Six people got a new lease of life with parents of Harshita Bharech, 17, who was declared brain dead in a city hospital, donating her organs.
Bharech had been admitted to New Delhi’s Sir Ganga Ram Hospital for treatment for an intestinal ulcer and a brain injury on April 25. However, even an immediate surgery could not help improve her condition and on April 29, she was declared brain dead.
As per the protocol, a team of doctors counseled the parents to agree to donate her organs.
Bharech’s liver and one of her kidneys were successfully transplanted into two of the hospital’s in-patients. The other organs— heart valves, the second kidney and corneas, were shared with other transplant centres in the city.
“I appreciate the courage of the parents, who despite their immense grief took this decision. Despite being one of the leading transplant centres in the country, there is a long list of people awaiting transplant only for want of organs,” said Dr BK Rao, chairman, board of management at the hospital.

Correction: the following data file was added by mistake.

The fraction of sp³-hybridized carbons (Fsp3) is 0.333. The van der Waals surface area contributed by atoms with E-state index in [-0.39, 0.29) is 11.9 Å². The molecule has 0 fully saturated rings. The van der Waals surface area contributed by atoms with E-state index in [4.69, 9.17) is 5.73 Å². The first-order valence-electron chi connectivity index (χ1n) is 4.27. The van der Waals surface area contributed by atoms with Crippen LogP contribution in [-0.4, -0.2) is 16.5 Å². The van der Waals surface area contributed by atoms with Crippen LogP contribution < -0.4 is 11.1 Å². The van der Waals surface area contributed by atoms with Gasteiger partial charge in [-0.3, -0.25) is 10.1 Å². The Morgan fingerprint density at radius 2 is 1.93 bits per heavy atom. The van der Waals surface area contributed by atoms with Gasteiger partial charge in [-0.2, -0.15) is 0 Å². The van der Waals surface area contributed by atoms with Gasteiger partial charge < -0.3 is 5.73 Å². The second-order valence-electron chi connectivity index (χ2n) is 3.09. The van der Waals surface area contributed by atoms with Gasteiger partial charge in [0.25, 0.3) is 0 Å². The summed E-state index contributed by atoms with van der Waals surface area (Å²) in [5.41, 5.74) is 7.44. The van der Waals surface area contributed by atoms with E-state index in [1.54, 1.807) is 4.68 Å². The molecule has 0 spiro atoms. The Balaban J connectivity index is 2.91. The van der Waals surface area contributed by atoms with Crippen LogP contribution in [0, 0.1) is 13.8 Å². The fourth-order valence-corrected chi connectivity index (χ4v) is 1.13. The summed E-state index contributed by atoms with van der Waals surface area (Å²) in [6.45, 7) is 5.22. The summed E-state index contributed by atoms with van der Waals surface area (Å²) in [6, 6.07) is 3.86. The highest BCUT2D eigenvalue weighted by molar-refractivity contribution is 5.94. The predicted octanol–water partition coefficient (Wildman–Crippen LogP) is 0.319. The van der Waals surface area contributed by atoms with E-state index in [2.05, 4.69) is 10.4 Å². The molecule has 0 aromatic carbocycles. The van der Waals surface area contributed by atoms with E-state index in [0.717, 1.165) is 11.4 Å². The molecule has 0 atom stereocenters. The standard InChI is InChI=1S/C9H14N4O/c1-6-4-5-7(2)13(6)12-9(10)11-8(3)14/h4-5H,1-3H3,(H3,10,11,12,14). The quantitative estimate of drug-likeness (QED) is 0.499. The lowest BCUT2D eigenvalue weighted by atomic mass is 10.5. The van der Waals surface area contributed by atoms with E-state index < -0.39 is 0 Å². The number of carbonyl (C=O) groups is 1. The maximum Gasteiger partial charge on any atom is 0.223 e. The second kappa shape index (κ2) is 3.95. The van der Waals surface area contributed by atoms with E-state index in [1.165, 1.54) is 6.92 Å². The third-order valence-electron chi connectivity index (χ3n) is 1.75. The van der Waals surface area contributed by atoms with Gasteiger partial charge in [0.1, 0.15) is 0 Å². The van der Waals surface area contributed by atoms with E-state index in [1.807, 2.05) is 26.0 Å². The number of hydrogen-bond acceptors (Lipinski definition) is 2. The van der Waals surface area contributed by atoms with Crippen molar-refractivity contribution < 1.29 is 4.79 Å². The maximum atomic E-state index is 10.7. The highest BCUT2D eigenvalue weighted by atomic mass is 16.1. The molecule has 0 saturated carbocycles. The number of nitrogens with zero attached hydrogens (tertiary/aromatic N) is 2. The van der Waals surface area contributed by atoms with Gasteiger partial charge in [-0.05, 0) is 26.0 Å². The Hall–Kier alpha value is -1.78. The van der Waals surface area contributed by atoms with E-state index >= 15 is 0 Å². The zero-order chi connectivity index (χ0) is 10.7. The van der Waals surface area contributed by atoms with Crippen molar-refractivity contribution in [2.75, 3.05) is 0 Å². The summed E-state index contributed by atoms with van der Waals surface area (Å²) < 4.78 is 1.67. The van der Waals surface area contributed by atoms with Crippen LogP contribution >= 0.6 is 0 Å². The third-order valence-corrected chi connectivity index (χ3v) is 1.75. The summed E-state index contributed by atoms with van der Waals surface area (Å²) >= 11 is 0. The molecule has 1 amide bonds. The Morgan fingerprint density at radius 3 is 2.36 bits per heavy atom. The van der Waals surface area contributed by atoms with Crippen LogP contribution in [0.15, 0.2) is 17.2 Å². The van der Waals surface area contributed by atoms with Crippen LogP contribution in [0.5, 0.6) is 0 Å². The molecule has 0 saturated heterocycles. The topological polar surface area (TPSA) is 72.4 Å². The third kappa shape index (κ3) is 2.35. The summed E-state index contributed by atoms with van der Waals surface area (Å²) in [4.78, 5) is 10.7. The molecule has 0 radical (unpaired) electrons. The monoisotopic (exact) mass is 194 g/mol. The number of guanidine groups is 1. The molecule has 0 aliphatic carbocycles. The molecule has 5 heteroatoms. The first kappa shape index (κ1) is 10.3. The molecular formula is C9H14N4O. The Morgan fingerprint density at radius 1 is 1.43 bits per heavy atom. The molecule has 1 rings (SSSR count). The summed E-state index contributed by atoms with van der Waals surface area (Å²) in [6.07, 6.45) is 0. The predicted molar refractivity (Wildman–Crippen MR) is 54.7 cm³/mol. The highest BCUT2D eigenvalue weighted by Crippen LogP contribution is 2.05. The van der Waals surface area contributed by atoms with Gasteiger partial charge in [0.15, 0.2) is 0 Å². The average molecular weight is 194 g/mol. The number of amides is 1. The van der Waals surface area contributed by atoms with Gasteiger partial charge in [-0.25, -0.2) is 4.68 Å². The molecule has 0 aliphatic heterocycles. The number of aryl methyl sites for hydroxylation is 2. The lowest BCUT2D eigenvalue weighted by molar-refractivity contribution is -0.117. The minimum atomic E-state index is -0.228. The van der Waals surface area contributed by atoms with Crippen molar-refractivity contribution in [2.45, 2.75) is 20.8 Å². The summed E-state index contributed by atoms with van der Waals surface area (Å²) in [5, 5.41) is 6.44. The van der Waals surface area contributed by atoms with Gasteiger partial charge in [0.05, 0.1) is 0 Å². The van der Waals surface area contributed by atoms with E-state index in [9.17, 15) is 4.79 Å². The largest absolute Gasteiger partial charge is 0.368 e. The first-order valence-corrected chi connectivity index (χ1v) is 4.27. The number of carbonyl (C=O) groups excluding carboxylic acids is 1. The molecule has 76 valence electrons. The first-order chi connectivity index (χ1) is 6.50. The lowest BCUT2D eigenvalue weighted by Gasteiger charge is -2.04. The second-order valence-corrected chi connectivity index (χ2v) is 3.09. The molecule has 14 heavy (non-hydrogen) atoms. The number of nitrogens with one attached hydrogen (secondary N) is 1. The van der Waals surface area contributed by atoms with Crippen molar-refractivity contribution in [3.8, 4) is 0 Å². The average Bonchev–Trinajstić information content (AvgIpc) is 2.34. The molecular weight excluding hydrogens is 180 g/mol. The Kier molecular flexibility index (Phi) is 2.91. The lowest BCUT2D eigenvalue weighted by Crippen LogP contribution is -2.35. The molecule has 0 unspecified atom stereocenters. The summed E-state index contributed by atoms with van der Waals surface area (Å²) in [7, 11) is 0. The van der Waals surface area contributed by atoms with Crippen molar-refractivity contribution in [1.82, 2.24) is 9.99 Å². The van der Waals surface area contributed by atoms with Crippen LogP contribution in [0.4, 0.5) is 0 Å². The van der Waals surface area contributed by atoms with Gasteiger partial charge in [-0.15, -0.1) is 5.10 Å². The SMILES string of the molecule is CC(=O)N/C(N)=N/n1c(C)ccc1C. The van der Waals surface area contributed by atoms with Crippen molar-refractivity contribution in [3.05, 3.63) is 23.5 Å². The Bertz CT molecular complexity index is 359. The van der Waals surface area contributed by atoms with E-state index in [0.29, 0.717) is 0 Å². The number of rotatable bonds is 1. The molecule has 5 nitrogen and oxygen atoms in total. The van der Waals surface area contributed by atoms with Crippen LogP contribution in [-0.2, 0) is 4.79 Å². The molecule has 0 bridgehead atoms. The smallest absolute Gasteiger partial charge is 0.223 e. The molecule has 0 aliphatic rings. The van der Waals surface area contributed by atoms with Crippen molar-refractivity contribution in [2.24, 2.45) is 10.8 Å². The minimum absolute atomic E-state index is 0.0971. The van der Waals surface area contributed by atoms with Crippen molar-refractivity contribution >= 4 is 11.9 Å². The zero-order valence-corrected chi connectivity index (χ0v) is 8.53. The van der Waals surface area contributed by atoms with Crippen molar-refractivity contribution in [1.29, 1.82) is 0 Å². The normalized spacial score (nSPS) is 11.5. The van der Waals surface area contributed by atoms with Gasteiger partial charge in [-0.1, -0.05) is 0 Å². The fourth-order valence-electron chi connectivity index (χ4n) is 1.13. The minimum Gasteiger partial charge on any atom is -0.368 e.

All India Institute of Medical Sciences’ Trauma Centre, which gets nearly 200 brain dead people in a year, does not get to convince families of more than three people to donate organs. The reasons why people do not agree to donating organs range from emotional to even religious.
“Our daughter was so full of life that we thought this would be the best way to keep her alive. To know that our daughter’s death has given life to some one else is a satisfying thought,” said Mahendar Bharech, her father.
The Human Organ Transplant Act, 1994, paved the way for cadaver transplantation. It means transplantation of organs from those who have passed away, to a living patient who needs it. In a brain dead person, almost 37 different organs and tissues can be donated including critical organs such as kidneys, heart, liver and lungs.